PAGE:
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DISPOSAL OF THE DEAD.


Both in Greece and Rome earth-burial and cremation were employed for the disposal of the dead. Near the Temple of Faustina in the Roman Forum, under the Via Sacra, have been found the graves of some of the dwellers of the hills before Romulus founded the city. In Rome, burial within the city was forbidden from the time of the Twelve Tables. Exceptions were made in the case of emperors, vestal virgins, and famous men, such as those who had been honoured with triumphs. The large cemetery for the poor lay on the east side of the city and the tombs of the rich were along the roadsides. The remains of some of these can now be seen along the Appian Way. One of these tombs is the Tomb of the Scipios, which, as Byron wrote, "contains no ashes now." Near the Tomb of the Scipios can be seen a door with high steps which leads to the columbaria. These are little rooms provided with pigeon-holes for the reception of the ashes of the freedmen of notabilities. Inscriptions show that some of these freedmen were physicians, and others musicians and silversmiths. The shops of the perfumers stood in a part of the Forum on the Via Sacra. Perfumes were much used at incinerations to disguise the smell of decomposition before the fires were kindled. The Christians opposed cremation and favoured earth burial, and in time the business of the perfume-sellers failed, and Constantine bought their shops.

The Catacombs were used almost entirely by the Christians. If all the passages of the Catacombs could be placed in line, it is said that they would extend the whole length of Italy. They were hewn out of volcanic soil very well suited for the purpose, and were probably extensions, in the first place, of quarries made for the purpose of obtaining building cement. They were used by the Christians, not only for the religious rite of burial, but also as secluded meeting places. The bodies were laid in loculi, sometimes in two or three tiers, the loculi being filled in with earth and stone.

Many of our public health regulations had their counterpart in ancient times, for instance, any factory or workshop in Rome which created a public nuisance had to be removed outside the city. The spoliarium of the Coliseum was an ancient morgue.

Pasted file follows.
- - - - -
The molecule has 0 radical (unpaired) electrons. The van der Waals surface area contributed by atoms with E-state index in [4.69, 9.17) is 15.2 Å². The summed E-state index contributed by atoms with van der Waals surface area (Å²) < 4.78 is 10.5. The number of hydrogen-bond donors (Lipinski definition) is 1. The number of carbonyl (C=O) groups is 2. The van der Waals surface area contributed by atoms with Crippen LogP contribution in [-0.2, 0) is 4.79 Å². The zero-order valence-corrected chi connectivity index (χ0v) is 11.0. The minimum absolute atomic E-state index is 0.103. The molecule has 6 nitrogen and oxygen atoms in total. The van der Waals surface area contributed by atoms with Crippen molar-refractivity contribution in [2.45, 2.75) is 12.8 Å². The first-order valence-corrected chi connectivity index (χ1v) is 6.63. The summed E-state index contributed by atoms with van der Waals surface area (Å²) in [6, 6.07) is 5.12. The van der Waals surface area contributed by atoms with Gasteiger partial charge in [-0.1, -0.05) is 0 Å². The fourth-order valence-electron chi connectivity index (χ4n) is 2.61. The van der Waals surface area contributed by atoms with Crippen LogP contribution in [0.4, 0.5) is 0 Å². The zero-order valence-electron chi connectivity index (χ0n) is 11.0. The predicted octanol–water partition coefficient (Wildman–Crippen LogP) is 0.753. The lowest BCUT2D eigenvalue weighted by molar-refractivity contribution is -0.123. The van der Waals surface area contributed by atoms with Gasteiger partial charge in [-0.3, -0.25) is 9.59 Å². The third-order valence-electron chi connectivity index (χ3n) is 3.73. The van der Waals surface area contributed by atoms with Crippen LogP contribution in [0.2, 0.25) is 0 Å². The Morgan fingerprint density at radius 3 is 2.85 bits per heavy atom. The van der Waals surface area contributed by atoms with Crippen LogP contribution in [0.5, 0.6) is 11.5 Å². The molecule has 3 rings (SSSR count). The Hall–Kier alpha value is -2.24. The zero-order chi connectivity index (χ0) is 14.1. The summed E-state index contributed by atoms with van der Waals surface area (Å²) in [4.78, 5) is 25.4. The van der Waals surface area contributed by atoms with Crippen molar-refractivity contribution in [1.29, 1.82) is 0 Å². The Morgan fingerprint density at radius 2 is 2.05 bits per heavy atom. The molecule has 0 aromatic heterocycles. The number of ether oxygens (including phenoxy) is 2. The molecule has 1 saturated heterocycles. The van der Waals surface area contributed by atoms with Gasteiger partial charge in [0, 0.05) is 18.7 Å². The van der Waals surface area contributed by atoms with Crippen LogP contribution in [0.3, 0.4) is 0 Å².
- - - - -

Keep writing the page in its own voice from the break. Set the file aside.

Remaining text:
A detached building or room, valetudinarium, was provided in large houses for sick slaves. This was for the purpose of preventing infection as well as for convenient attendance on the sick.


Footnotes:

[42] "Dict. of Gr. and Rom. Antiq.," Smith, vol. i, p. 150, to which the author is indebted for much of the information herein supplied.



Table of Contents


  OUTLINES OF
  GREEK AND ROMAN
  PREFACE.
  EARLY ROMAN MEDICINE.
  EARLY GREEK MEDICINE.
  MACHAON (SON OF ASKLEPIOS),
  HIPPOCRATES.
  "THE LAW.
  "THE OATH.
  PLATO, ARISTOTLE, THE SCHOOL OF ALEXANDRIA AND EMPIRICISM.
  THE ALEXANDRIAN SCHOOL.
  ROMAN MEDICINE AT THE END OF THE REPUBLIC AND THE BEGINNING OF THE
  IN THE REIGN OF THE
  PHYSICIANS FROM THE TIME OF AUGUSTUS TO THE DEATH OF NERO.
  THE FIRST AND SECOND CENTURIES OF THE CHRISTIAN ERA.
  GALEN.
  I.--WORKS ON ANATOMY AND PHYSIOLOGY.
  II.--WORKS ON DIETETICS AND HYGIENE.
  III.--ON PATHOLOGY.
  IV.--ON DIAGNOSIS.
  V.--ON PHARMACY, MATERIA MEDICA, AND THERAPEUTICS.
  VI.--SURGERY.
  THE LATER ROMAN AND BYZANTINE PERIOD.
  INFLUENCE OF CHRISTIANITY ON ALTRUISM AND THE HEALING ART.
  ROMAN HOSPITALS.
  GYMNASIA AND BATHS.
  GYMNASTICS.
  GREEK AND BATHS
  SANITATION.
  THE WATER-SUPPLY.
  DRAINAGE.
  DISPOSAL OF THE DEAD.
  APPENDIX.
  FEES IN ANCIENT TIMES.
  INDEX.


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